Pirate Party Look For Filesharer Support In Elections

With the election race heating up and the main political parties sending out the big guns to secure your vote we were surprised to hear about a small party called Pirate Party UK. They are a movement inspired by the success of Sweden’s pro-internet file sharing Pirate Party in the European elections and are hoping to make waves in the UK on May 6th.

Pirate Party UK are fielding nine candidates in this general election and although they have fewer than 900 members, they are still looking to stir up mutiny among sections of the electorate unhappy with “criminalisation” of file sharing, “excessive surveillance” and what it sees as limits to free speech.

Andrew Robinson, the party’s leader hopes to make enough of an impact in 2010 to build momentum for the next European Parliament elections (likely to be 2014) and equal the success of their Scandinavian inspiration.
Sweden’s Pirate Party was founded in 2006 and has more than 50,000 members, making it the country’s third-largest political party in terms of membership. It also secured two MEPs in last year’s European Parliament election.

Essentially a single issue party the Pirate Party is opposed to copyright controls on the internet, it wants people to be able to download any song or movie free on the internet as long as no money is changing hands and wants it to be decriminalised. It takes its inspiration from the well-known Pirate Bay, whose founders were last year found guilty of copyright infringement and sentenced to 12 months in jail.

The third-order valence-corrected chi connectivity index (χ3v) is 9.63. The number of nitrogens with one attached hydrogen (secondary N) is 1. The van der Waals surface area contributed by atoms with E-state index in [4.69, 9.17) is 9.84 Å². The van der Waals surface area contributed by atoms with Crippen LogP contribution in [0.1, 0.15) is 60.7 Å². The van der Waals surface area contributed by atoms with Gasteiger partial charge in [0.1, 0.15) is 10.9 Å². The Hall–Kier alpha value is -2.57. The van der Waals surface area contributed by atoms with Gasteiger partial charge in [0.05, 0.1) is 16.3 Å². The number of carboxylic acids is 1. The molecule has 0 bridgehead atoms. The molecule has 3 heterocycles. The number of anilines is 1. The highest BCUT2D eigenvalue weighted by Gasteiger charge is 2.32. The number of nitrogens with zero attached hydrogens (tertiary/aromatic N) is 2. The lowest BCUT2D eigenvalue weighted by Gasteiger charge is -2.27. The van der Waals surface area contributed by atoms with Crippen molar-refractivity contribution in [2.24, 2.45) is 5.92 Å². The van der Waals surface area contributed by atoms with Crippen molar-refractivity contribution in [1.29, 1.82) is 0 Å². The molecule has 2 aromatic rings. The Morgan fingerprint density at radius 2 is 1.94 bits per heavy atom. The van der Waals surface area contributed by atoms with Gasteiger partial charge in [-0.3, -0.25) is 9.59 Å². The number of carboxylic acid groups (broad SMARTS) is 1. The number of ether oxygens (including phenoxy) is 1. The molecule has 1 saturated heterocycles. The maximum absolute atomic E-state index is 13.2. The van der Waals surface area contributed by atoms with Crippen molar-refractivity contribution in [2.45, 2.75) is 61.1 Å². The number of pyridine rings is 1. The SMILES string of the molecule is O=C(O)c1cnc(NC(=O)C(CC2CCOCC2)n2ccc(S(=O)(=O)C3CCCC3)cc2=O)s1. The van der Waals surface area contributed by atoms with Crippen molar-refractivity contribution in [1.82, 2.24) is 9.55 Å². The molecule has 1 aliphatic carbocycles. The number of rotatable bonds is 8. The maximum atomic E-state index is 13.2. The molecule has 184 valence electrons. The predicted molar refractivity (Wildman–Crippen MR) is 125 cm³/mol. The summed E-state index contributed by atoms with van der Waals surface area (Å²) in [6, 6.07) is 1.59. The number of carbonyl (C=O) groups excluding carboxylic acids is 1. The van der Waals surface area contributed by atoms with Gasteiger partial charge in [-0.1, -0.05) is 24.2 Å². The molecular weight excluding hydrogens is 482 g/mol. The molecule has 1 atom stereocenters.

Pirate Party UK, and similar organisations springing up around the world, share the same core policy principal that copyright law should be changed to allow file sharing over the internet.

Here is what Mr Robinson has to say…
“Internet copyright laws have to change, or else you are criminalising a whole generation. […] Sharing music over the internet for example, shouldn’t be considered an offence, as in reality it is free advertising for the band in question.In the old days record companies would pay a plugger to get their music on the radio, today it is all about people listening to it over the internet, which a far more democratic process.”

In addition to decriminalising file sharing, Pirate Party UK wants tougher rules to protect people’s privacy on the internet, requiring the police to get specific warrants before they can monitor an individual’s communications.
It also wants stricter limits to prevent companies from keeping excessive personal data on their customers, and laws to prevent government censorship except in the most extreme circumstances. On a more prosaic note, it wants internet users to only have to pay for the actual speed they get from their provider, and not what was advertised.

Whether you agree with them or not they are here.

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